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Columns

Column: Most Common Side Effect of Ebola Is Fear

Monday, October 20, 2014

When you work in public health, you become tuned in to fear. And the fear level in the United States just ticked up a notch. All our high-tech equipment, protective gear and disease management didn’t protect two Dallas nurses from Ebola. When government officials tell us we are safe and then caregivers get sick, what does this do to trust? …

Column: Events Expose Depth of Racial Injustice

Monday, October 20, 2014

There’s a social-justice movement taking hold across the nation. Michael Brown’s death, which turned Ferguson, Mo., into a battleground this past summer, has helped catalyze a larger struggle for racial and economic justice in America. And St. Louis, where 18-year-old Vonderrit Myers Jr. was shot and killed by an off-duty police officer, has witnessed roiling street demonstrations that recall the heyday of the …

Column: America Must Help Homeless Female Veterans

Monday, October 20, 2014

Ginger Miller served in the U.S. Navy as a bosun’s mate, receiving a medical discharge for an in-service accident. Although her service skills didn’t readily transfer to civilian life, she never dreamed she’d end up homeless, living on the streets for three years with her 2-year-old son and husband, a former Marine suffering from PTSD who also could not find work. This snapshot …

Column: The Case of the Bearded Inmate Inches Along in the High Court

Friday, October 10, 2014

Washington You give a prisoner an inch of beard, he’ll take a mile. At least that seemed to be a concern plaguing the nine justices at the Supreme Court on Tuesday as they explored the burning penological question: What kind of things might lurk in a half-inch beard …

Column: The Strong Economic Case for Investing in Bridges and Roads

Thursday, October 9, 2014

Fiscal consolidation ­— a euphemism for cuts to government spending — is a staple of International Monetary Fund rescue programs. As recently as last year, the IMF was suggesting that the United States had a fiscal gap of as much as 10 percent of gross domestic product that …

Column: Travel Ban Would Curtail Ebola Virus in U.S.

Thursday, October 9, 2014

The United States got its first scare from Ebola last week when Thomas Eric Duncan, a man sick with the virus, traveled from Liberia to Dallas. This man, who died yesterday, was feared to have been in contact …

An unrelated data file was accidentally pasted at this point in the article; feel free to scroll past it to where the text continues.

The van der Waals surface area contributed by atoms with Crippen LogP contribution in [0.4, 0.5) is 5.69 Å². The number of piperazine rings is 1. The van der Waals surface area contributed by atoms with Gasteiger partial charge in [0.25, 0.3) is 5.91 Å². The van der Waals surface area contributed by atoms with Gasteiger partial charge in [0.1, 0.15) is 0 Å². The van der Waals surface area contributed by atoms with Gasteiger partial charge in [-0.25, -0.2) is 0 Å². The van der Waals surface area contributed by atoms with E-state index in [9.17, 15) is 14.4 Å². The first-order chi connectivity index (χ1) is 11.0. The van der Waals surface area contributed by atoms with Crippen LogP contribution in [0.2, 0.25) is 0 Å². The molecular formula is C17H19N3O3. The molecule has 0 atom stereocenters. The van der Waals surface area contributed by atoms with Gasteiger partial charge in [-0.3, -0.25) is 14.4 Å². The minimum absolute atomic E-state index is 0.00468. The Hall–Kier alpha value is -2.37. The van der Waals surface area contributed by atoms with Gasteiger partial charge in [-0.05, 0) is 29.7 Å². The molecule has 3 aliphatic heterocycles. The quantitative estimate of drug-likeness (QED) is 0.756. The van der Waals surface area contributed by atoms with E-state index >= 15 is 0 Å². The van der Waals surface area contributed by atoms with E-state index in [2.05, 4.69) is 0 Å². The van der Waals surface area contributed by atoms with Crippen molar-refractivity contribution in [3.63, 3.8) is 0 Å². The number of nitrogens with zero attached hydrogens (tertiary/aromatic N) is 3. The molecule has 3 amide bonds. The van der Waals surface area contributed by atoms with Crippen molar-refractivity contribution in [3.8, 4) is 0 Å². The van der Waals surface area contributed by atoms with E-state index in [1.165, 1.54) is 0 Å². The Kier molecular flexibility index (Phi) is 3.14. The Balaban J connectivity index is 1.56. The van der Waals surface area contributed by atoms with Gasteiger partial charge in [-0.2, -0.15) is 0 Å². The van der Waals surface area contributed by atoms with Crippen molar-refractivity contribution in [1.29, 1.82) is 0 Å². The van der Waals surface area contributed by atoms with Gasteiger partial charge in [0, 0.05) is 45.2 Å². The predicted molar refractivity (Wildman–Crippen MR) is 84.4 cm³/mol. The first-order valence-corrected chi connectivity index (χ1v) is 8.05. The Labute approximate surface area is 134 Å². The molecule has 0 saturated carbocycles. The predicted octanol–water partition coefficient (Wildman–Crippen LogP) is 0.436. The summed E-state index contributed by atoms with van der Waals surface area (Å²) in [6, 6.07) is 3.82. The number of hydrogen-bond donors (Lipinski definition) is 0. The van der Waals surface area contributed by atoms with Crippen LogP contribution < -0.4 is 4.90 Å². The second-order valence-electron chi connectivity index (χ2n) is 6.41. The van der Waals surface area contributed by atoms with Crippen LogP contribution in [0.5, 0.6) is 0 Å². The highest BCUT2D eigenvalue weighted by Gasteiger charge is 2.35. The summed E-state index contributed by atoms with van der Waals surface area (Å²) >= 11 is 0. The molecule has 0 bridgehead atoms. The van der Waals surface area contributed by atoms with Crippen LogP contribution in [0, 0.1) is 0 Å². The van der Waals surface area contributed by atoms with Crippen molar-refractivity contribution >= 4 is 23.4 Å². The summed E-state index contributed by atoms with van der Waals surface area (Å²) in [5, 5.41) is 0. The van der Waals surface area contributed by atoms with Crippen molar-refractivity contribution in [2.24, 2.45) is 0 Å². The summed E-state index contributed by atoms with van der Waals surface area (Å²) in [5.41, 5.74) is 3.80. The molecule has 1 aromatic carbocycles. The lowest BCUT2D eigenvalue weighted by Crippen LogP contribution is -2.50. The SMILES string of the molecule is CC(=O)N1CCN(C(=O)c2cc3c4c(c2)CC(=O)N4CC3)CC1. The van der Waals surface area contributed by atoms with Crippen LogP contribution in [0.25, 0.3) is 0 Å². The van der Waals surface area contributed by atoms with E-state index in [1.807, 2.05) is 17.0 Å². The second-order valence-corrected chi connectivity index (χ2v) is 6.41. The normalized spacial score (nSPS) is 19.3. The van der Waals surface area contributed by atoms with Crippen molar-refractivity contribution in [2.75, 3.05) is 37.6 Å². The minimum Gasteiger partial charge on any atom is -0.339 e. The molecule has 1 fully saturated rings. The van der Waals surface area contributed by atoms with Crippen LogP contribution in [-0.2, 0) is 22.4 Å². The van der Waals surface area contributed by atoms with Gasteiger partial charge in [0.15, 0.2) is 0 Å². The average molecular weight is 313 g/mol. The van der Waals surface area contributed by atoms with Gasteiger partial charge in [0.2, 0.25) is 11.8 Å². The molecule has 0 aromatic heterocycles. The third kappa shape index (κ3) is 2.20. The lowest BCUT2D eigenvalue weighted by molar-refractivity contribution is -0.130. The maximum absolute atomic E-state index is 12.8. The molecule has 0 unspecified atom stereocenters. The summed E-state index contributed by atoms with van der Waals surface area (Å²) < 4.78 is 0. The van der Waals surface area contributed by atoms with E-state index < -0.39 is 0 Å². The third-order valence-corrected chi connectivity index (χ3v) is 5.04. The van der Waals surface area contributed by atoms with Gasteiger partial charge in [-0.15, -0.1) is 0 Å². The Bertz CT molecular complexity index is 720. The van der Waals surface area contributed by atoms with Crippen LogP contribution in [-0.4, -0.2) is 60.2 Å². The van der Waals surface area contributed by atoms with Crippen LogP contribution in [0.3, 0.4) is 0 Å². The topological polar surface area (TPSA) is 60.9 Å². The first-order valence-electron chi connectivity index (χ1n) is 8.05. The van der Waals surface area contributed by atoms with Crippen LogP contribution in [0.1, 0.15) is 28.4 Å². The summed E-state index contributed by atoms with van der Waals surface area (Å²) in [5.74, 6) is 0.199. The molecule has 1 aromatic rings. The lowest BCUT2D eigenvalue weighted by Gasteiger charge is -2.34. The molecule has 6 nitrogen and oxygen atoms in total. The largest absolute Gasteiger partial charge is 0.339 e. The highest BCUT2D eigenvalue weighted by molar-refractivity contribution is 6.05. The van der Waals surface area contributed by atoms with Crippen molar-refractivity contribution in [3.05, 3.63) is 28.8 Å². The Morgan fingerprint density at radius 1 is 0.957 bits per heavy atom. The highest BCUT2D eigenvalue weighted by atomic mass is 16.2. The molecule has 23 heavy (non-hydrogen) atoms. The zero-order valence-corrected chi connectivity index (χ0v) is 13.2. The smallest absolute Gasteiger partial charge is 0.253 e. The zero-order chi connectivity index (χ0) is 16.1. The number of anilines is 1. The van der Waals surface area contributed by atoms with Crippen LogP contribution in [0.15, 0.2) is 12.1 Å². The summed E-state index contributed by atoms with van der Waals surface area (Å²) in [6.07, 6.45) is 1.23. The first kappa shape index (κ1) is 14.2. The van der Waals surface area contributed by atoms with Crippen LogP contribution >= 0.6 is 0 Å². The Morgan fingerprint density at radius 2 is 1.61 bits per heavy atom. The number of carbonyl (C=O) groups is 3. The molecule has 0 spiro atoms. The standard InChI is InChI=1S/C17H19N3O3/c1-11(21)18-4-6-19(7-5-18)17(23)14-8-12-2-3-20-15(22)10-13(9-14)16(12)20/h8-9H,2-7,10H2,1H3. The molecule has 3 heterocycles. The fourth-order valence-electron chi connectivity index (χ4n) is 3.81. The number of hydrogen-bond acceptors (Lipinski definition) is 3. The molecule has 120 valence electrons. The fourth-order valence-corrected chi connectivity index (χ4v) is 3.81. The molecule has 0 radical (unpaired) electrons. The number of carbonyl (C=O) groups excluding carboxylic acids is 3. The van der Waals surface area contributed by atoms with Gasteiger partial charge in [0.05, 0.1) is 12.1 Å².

Column: Sentencing Needs the Bite of Punishment

Thursday, October 9, 2014

Like all humans, judges are susceptible to fads. A few years ago, it was teen courts, then drug courts. The new fad is something called “evidence-based sentencing,” and it is both a refreshing attempt at rationality and a …

Column: I’m Back in That Adirondack Deer Camp

Wednesday, October 8, 2014

It was the rustling of leaves around my feet that did it. One of the great joys of being old (and there are many, in spite of what you may have heard or read) is the easy access to memories. Probably the main reason old folks spend so …

Column: Gay Couples Celebrate Marriage Rights

Wednesday, October 8, 2014

For two decades, right up until the day they fled Virginia nine years ago, the women hid their love from a wider world they’d always found so hostile and homophobic. Tibby Middleton and Barbara Kenny were so pessimistic about anything in the Old Dominion ever changing that they …

Column: A Remarkable Moment in Legal History

Wednesday, October 8, 2014

Washington Who would have thought: ∎ That gay rights groups’ biggest concern would not be how the Supreme Court would rule on same-sex marriage but that it wasn’t ruling fast enough? ∎ That the Republican response to the justices’ move to let same-sex marriages proceed in half the states …

Column: Hey, Voters, Happy Days Are Here Again

Tuesday, October 7, 2014

Washington As Ken Burns’ superb documentary on the Roosevelts reminded us, Happy Days Are Here Again is one of the most evocative anthems in the history of the Democratic Party. You have to ask: Why aren’t the Democrats, and the country, singing it loudly now? A party controlling …

Column: New Engineers Work to Close the Gap Between Rich and Poor

Tuesday, October 7, 2014

With college students now hitting their stride in the new academic year, one fact is glaringly clear: These are good days to get engineering degrees. Eight of the 10 highest paid majors are in the engineering sciences, and jobs are plentiful. Yet more than a few renowned engineers …

U.S. Government Needs Better Management

Tuesday, October 7, 2014

Whatever happened to good old American know-how? The nation that invented modern management seems to be suffering a crisis of competence. The Secret Service can’t protect the White House. Public health authorities can’t get their arms around a …